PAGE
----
“Ed Talks” Tackle Next Generation Work Force Challenges

Local News

West Virginia’s education leaders are working to better prepare the next generation for the future workforce landscape. From policy to programs to public health, three women spoke at the Education Alliance’s Ed Talks about making the state brighter for workers of tomorrow.

In the last few months Toyota has announced millions of dollars worth of investment in West Virginia. But the question is, will there be qualified workers to fill the jobs being created?

“According to a Deloitte study, there’s going to be 2-million unfilled jobs in the STEM world. So we know we also have baby boomers that are going to retire in the next so many years. So you add that to these unfilled jobs- yes we do see a shortage,” Leah Curry, President of Toyota Motors Manufacturing WV.

Curry believes we can get more young people excited about STEM fields by introducing hands-on activities, like robotics competitions.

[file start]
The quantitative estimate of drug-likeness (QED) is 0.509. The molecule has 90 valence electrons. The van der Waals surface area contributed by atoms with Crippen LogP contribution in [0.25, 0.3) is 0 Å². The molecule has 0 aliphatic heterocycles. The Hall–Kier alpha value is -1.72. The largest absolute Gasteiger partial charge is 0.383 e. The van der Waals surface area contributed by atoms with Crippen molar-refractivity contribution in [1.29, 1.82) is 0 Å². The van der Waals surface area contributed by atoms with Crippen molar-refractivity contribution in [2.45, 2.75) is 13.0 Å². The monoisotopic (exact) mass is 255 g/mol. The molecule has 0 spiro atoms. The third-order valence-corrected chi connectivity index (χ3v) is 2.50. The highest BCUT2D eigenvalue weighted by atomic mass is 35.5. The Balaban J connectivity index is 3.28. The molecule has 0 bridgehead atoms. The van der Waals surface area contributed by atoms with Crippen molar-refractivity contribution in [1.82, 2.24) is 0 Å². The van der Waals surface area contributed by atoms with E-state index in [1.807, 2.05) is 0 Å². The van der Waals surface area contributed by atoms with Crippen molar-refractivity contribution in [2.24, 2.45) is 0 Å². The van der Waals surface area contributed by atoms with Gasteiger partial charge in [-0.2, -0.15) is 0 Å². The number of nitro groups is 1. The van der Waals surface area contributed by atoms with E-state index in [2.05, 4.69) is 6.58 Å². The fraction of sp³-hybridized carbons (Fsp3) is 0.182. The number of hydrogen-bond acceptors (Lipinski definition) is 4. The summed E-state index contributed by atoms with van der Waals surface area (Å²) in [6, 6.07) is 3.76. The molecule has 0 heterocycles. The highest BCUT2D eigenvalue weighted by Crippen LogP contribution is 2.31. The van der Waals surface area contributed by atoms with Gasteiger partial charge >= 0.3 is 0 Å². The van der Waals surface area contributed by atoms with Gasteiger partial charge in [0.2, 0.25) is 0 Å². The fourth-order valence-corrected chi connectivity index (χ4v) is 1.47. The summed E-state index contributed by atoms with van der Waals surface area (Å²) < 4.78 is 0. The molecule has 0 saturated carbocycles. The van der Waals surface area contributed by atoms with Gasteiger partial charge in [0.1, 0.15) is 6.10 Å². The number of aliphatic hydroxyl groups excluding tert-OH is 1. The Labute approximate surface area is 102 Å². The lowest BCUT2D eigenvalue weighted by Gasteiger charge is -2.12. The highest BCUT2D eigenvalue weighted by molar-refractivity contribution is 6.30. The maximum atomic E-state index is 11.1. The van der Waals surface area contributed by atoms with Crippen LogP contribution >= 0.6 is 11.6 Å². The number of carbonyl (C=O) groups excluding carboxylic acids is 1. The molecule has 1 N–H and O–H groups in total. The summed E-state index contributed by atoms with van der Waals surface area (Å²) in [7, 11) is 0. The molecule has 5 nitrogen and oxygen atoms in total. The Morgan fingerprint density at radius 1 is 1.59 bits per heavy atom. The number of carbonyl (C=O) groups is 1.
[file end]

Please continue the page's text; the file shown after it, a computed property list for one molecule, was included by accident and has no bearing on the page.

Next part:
“As I visit those classrooms and those type of activities, you can see the enthusiasm and the passion. So anytime we can bring that into the classroom as part of the normal learning, that’s what we need to do,” Curry added.

Senator Shelley Moore Capito said this also means emphasizing career and technical education.

“We actually are doing a lot of things in Washington with career and technical education with the ‘new collar’ jobs and these are jobs and these are jobs that really don’t require a 4-year college degree but are great paying and very much in demand occupations,” Senator Capito said.

Senator Capito said she’s recently attended a dinner at Ivanka Trump’s house with IBM and Northrop Grumman’s CEO. They talked about reinstating the Perkins Act, a 1984 program to improve career and technical education.

“To hear from the two CEOs about the skills gap and how they’ve got, in Wes Bush’s case, thousands of jobs that they can’t fill,” Senator Capito explained.

Huntington Fire Chief Jan Radar also spoke at the Ed Talk about the opioid epidemic, emphasizing the need to provide a clean healthy environment for children, in order to break the cycle of drug abuse. State leaders say many employers struggle to fill jobs because they have a hard time finding workers who can pass a drug test.

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